North Island weather bomb

Written By: - Date published: 9:01 pm, April 4th, 2017 - 28 comments
Categories: climate change, disaster - Tags: , ,

Kia haha to those dealing with another round of flooding and civil emergencies.

What You Need To Know (8.50pm Tues from Stuff):

  • Fire crews are responding to a cliff collapse in Auckland, with a person reportedly unaccounted for.
  • The Whanganui and Rangitikei Districts have declared states of emergencyahead of possible historic flooding
  • All schools in the Whanganui and Rangitikei Districts will be closed on Wednesday, and the Ministry of Education is advising all early childhood education services to close as well.
  • The North Island is facing heavy rain, slips and floods in areas including Northland, Auckland, Waikato, Waitomo, Coromandel Peninsula, Bay of Plenty, Taranaki, the Whanganui District, the Tararua Ranges, Gisborne, Hawke’s Bay and Wairarapa
  • Rain totals could exceed 200mm in some areas. Heavy falls are forecast for Tuesday night into Wednesday
  • Parts of Taranaki had more than 100mm of rainfall in 24 hours
  • The storm closed SH1 south of Kaikoura, hours after re-opening
  • A number of slips and floods have closed SH4 between Whanganui River Rd and Raetihi
  • About 1000 people were without power in rural Manawatu on Tuesday afternoon

What You Need To Know (8.45pm Tues from RNZ)

Whanganui District – local state of emergency

  • People told to evacuate flood-zone areas in Whanganui by 10am Wednesday
  • Flood-zone areas include: Anzac Parade and areas of Whanganui East, Taupo Quay and Putiki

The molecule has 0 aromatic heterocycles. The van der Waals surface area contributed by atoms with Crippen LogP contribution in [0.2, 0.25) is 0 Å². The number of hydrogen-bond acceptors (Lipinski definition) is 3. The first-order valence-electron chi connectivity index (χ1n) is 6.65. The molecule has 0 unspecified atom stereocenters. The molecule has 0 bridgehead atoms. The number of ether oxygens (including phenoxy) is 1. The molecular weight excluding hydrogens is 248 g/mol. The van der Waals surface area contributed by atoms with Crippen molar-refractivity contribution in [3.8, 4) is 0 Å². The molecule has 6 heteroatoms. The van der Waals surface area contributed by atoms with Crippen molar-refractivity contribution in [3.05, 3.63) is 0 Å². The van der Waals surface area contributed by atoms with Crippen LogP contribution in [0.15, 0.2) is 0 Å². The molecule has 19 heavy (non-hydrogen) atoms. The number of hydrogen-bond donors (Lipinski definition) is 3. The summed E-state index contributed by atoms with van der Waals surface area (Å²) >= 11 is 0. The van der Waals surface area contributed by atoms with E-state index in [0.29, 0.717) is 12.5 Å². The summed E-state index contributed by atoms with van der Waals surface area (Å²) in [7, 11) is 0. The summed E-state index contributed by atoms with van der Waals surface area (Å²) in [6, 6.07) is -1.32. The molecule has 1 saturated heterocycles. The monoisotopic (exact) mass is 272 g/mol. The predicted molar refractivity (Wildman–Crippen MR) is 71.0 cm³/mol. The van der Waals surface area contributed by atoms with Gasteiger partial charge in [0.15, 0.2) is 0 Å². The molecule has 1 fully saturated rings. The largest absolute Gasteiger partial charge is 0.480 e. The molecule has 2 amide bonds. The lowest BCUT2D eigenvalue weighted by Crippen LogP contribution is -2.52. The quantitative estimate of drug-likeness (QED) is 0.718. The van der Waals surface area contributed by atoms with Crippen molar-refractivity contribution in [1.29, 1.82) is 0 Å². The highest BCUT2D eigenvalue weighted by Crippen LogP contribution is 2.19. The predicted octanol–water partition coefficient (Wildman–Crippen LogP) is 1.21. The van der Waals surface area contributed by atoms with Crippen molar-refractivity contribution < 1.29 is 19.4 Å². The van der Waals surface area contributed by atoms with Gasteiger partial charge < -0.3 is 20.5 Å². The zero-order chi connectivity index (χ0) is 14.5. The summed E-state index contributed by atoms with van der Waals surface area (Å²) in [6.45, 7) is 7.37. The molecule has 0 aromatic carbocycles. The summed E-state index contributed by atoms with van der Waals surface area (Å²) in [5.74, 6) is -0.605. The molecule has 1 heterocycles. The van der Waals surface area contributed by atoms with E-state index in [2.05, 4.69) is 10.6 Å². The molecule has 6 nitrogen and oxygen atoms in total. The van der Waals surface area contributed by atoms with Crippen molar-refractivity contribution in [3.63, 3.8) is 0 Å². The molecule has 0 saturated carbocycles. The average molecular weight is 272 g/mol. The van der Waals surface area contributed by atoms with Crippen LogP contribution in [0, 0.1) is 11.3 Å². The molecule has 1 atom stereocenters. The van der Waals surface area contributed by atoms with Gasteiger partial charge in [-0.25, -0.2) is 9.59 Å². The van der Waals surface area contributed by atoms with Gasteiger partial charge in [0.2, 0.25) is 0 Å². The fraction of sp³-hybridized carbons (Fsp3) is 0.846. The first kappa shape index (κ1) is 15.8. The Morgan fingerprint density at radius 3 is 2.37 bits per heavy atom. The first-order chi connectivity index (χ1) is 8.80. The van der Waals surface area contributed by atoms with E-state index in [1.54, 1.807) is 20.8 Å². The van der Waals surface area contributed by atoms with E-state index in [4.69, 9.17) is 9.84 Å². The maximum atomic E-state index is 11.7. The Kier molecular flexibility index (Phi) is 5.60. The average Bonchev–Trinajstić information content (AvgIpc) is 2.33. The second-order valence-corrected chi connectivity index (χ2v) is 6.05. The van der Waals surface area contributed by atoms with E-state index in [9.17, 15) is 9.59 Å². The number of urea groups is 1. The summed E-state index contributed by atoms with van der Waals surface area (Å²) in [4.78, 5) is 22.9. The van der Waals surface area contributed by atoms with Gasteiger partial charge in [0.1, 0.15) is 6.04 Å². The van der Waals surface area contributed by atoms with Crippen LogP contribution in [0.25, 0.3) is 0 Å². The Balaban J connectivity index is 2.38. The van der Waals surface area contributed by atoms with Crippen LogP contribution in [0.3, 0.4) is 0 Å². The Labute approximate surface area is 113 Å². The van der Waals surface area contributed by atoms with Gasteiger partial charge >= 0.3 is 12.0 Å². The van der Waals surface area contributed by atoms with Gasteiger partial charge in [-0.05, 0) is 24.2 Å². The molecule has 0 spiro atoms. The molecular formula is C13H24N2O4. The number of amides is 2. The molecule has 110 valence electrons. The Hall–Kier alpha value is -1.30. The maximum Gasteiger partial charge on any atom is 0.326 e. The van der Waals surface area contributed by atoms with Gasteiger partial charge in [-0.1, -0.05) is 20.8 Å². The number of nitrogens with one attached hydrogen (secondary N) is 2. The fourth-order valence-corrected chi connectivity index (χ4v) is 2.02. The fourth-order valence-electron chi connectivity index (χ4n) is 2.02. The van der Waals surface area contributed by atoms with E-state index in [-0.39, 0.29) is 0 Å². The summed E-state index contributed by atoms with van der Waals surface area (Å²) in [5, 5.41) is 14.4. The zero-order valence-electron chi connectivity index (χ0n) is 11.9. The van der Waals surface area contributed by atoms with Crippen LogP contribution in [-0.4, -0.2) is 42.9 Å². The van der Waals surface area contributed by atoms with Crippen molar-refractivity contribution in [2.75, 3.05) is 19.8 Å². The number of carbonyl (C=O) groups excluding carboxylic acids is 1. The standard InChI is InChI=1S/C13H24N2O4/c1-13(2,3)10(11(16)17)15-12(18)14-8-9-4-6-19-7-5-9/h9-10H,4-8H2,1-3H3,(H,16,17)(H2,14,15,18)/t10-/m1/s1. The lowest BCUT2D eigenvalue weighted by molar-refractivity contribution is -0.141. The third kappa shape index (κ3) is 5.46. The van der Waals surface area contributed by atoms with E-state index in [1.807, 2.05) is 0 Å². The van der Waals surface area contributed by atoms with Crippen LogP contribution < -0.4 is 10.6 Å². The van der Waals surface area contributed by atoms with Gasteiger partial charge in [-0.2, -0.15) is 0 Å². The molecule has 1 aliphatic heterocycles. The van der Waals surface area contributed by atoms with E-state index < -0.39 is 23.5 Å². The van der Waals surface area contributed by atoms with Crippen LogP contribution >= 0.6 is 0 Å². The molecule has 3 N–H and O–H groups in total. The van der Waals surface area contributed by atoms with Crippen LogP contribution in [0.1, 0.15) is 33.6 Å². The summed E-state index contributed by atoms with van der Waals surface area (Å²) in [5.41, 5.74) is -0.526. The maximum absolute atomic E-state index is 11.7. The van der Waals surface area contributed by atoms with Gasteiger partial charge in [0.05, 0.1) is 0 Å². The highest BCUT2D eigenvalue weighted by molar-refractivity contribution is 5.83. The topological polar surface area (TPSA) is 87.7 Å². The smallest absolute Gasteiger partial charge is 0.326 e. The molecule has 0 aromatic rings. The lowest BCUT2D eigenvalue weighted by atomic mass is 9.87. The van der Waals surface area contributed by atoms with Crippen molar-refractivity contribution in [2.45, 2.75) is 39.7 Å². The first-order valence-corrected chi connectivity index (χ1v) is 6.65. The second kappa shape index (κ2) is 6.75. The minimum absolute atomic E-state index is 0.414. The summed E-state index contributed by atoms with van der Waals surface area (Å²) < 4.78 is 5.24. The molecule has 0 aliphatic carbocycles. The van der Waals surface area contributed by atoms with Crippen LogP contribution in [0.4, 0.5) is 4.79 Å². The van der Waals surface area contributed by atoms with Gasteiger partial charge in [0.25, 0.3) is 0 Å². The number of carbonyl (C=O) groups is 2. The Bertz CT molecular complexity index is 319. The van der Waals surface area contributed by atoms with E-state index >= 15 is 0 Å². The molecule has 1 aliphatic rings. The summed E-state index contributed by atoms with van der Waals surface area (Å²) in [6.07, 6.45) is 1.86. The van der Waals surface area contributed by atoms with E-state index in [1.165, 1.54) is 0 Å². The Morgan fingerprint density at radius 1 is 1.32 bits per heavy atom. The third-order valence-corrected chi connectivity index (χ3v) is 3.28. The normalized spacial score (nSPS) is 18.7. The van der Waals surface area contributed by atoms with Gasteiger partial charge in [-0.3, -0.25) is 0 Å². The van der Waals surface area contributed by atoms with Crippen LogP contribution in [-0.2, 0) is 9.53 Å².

• Evacuees can head to Whanganui Girls’ College and St Paul’s – St Mark’s Presbyterian Church on Guyton Street
  • Every school will remain closed on Wednesday
  • Whanganui River expected to reach 17.7m by about 1pm Wednesday, two metres above 2015 flood levels when about 400 people were left homeless

Rangitikei District – local state of emergency

  • Rangitikei District Council has also declared a state of emergency
  • It plans to evacuate residents near the Tutaenui Stream tonight
  • Every school will remain closed on Wednesday
  • There are likely to be further evacuations at Whangaehu and Turakina on Wednesday
  • Tutaenui Stream expected to reach a similar level to 2004 flood event early on Wednesday
  • River level at Whangaehu/Kauangaroa expected to be 15m at 3pm on Wednesday
  • River level at Turakina expected to be 11.6m at 6.45pm Wednesday
  • The Rangitikei River is not expected to cause concern at this point
Radio NZ is also providing live updates on its website for the civil emergency areas of Whanagui and Rangitikei.

 

28 comments on “North Island weather bomb”

  1. Carolyn_nth 1

    Mud slides are a worry in hilly Auckland.

    It sounds like everybody are probably OK after the mudslide hit a block of flats in Kohimarama Rd in Auckland:

    NZ Herald on that.

  2. bwaghorn 2

    tipped 65 mls out of my rain gauge at 3 pm and it has rained constantly since then, the whole of the whanganui head waters will be getting the same , a lot of farmers will be waking up to a lot of damage.